How do you protect your Intellectual Property? – schools, colleges and universitiesPrint publication
Schools, colleges and universities, like any organisation or business, frequently use and create Intellectual Property (IP), for example drawings, photographs, logos, etc. as part of their activities. It needs to be clear who owns the IP which is used or created to make sure that the rights vesting in it are owned by the correct entity and can be protected. Alan Harper explains the general rules in relation to the ownership of the main types of IP.
Copyright seeks to protect the form of expression of ideas. It protects, for example, written works, scripts, drawings, sound recordings, films and broadcasts. This IP right arises automatically upon creation of a copyright work.
In relation to copyright works, the general rule is that the author of the work, defined as the person who creates the work, will be the owner of that copyright.
Where a work is made by an employee in the course of their employment, the employer will be the first owner of the copyright work, unless there is any agreement in place to the contrary. Employment contracts should deal with the ownership of IP which may be created to ensure that it is owned by the appropriate entity.
Where work is commissioned from a third party contractor, the default position is that the contractor will own the copyright, even though the commissioner has paid for the work to be done. As a result, it is essential to deal with the position on ownership of copyright in advance and contractually where work is commissioned to avoid problems later on.
A trade mark, or ‘brand’, is a sign which is used to differentiate one individual’s goods or services from another’s. Trade marks are broad and can protect, for example, names, labels, slogans and jingles.
Trade marks are a registered right, so it is important to know whether your logos and labels etc. are capable of registration. If you can register your mark then this will grant you the exclusive use of the mark in connection with the goods or services for which they are registered, which will prevent anyone else being able to use that trade mark. Trade marks are owned by the registered proprietor. It is important to consider whether you also own the copyright in the subject matter of your trade mark – see above.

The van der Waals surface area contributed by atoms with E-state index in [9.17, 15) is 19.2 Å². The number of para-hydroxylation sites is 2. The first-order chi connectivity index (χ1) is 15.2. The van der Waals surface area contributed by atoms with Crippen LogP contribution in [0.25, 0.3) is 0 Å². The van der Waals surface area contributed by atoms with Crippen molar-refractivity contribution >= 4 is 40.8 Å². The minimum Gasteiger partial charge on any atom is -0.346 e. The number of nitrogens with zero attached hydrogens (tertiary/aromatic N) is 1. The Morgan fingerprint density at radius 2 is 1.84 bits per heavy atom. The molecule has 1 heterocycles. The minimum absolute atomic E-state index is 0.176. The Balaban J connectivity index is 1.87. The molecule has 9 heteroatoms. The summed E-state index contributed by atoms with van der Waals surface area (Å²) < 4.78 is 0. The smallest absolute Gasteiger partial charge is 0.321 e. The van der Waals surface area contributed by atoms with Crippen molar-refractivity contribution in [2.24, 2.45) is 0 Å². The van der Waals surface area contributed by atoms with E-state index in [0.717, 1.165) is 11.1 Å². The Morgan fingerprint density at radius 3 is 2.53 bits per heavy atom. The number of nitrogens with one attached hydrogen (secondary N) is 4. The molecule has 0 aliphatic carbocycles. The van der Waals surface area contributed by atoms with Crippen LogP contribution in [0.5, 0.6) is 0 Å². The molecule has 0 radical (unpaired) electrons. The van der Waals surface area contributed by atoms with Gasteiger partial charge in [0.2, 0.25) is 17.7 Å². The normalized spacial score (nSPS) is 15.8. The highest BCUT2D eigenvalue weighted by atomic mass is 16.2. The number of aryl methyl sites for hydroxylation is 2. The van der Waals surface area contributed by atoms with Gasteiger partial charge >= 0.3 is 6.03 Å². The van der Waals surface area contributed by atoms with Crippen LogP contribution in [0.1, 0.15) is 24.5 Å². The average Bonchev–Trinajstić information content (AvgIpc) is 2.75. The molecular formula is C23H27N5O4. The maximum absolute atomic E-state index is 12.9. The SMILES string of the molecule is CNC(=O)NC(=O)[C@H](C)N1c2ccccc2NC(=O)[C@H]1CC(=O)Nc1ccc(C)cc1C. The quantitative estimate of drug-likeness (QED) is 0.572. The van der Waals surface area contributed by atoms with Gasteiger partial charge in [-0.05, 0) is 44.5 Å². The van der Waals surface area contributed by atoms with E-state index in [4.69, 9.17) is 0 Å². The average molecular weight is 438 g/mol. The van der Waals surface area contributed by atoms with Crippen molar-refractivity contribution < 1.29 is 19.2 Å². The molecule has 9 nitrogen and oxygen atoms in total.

Design rights protect the appearance of functional products which have no aesthetic appeal.
The basic rule is that the designer is the first owner of design right in his or her work. Designs created by employees in the course of their employment will be owned by their employer, in the first instance.
Unlike copyright however, if work is commissioned, the first owner of the design right in the work will be the commissioner, although it is always best to agree the position of ownership contractually so as to avoid any uncertainty.
Patents protect the way things work and the methods for doing things. Patent applications can only be made by the owner of the invention, and the owner is generally the inventor, or their successor in title.
Although some inventions may be made by inventors in the course of their employment and their name will appear on the patent specification as inventors, their employers will usually own the patent. In the UK, an invention will belong to an employer if it was made in the course of the normal duties.
In the absence of express contractual provision to the contrary, the ownership of an invention made by an independent contractor will vest in the contractor. It is vital that ownership is dealt with in the contract.
Some people creating IP for education institutions may be volunteers. Volunteers will not qualify as ’employees’ or ‘third party contractors’, and so different rules apply. It is very important that the ownership of IP is established contractually from the outset.
Intellectual property, just like a physical asset, needs to be protected. To do so, you must bear in mind the ownership position of your IP to guarantee that you have rights to use it and, if required, enforce it.